Growing Up with Tchaikovsky in Venezuela
For many of us, Tchaikovsky was the first musical love, triggered perhaps by a visit to The Nutcracker, where the music may have outweighed the charms of the dancing, a performance of the “1812” Overture complete with fireworks, cannon and military bands, or simply a recording of the ballet suites. In Venezuela this first musical encounter, like so many others, is likely to have been even more meaningful. Once the Sistema provides the instruments, you’re soon playing in a children’s orchestra where, thanks to the taste and passion of Maestro José Antonio Abreu, the guiding light of the world’s most significant musical education system, you will soon be embarking on the finale of the Fourth Symphony, the Marche Slave or the “1812” Overture.
So, as Gustavo Dudamel points out: “It’s part of our education. Just as when you learn the violin, you have to play Carl Flesch scales, so when we are growing up, Tchaikovsky is already part of our culture – even though Venezuela is far from Russia. I remember in concert recently I conducted the Simón Bolívar Orchestra including its founding musicians in Mahler’s Fifth Symphony for the first half and Beethoven’s Fifth for the second, and when we finished a lot of young people came up shouting, ‘please, last movement of Tchaikovsky Four’, just like in a pop concert you have the audience asking for their favourites.”
I asked Dudamel whether there was something about Tchaikovsky that suited the Latin temperament; after all, Abbado and Muti are among his greatest interpreters. “It has something to do with the fact that when you play Tchaikovsky you can fall in love with it immediately”, he says. “Of course the melodies are so grateful, and he plays with the harmonies so perfectly. The phrases are often regular and easy to understand, and it’s important for our orchestra to be able to grasp the structure of a symphony immediately.”
Perhaps it helps, I suggest, that the Fifth is the purest and most classical of the last three Tchaikovsky symphonies. The dedication, to Hamburg’s arch-conservative teacher Theodor Avé-Lallement, is significant. Tchaikovsky met him on his first tour as a conductor of his own and other works, at the beginning of 1888 when he had already become an international figure and Russia’s number one composer. He received Avé-Lallement’s advice – that he should settle in Germany “where classical tradition and conditions of the highest culture would quite certainly free me from my shortcomings” – with a good grace. He did not act on it, but as he worked on the Fifth Symphony that summer, he certainly set out to please Western expectations in a symphony that moves from darkness to light, much like Beethoven’s Fifth.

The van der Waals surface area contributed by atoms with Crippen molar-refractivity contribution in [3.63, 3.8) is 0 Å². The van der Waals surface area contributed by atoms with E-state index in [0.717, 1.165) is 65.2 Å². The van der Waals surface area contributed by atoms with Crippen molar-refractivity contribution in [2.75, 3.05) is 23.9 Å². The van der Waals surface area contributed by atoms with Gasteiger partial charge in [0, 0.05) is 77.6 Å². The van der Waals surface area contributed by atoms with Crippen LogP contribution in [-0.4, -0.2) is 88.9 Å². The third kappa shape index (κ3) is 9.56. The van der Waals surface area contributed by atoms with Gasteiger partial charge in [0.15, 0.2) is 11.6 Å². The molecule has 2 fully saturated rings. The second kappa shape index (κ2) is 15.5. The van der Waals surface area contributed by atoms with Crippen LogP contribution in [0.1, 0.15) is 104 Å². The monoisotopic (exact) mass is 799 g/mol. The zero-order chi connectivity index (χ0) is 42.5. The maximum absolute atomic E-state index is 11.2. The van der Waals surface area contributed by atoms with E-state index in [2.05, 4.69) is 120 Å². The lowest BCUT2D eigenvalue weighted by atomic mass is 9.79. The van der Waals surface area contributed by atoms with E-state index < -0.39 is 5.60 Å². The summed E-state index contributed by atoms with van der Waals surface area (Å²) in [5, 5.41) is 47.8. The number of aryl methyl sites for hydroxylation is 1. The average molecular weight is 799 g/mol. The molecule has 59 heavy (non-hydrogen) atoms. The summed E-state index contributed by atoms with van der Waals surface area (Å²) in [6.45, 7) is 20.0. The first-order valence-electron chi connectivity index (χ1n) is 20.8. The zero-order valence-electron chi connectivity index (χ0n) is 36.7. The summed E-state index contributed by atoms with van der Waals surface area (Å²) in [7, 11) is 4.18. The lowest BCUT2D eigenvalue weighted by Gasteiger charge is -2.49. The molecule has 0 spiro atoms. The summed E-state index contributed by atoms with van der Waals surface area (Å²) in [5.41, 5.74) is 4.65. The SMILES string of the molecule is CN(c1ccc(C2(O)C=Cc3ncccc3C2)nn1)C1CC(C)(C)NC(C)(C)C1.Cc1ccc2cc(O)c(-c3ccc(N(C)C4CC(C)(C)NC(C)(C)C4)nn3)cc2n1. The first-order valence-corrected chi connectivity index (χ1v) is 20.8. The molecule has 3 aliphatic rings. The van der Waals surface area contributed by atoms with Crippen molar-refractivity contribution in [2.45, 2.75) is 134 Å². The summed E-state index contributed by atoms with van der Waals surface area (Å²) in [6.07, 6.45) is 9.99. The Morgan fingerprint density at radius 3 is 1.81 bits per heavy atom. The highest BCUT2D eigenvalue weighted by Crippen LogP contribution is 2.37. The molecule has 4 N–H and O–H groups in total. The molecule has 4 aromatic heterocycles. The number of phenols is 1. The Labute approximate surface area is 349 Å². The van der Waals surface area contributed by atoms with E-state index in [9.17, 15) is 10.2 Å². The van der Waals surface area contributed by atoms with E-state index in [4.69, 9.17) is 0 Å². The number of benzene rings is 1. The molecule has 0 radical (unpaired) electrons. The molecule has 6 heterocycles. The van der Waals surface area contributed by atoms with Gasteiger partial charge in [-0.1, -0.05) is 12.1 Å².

Here the Fate which had dogged the Fourth Symphony becomes Providence, capable of change. The theme, lugubrious on clarinets, builds miraculously in Dudamel’s opinion from “the little four or six bars he writes at the start to one of his finest marches in the finale, via a series of beautiful or dramatic variations. Though it starts in a sombre vein, I always think this is a bit like swimming in a honey pool, because it’s not so much dark as deep, and it’s wonderful how quickly this young orchestra picks up the right way to play with the chords and sounds.”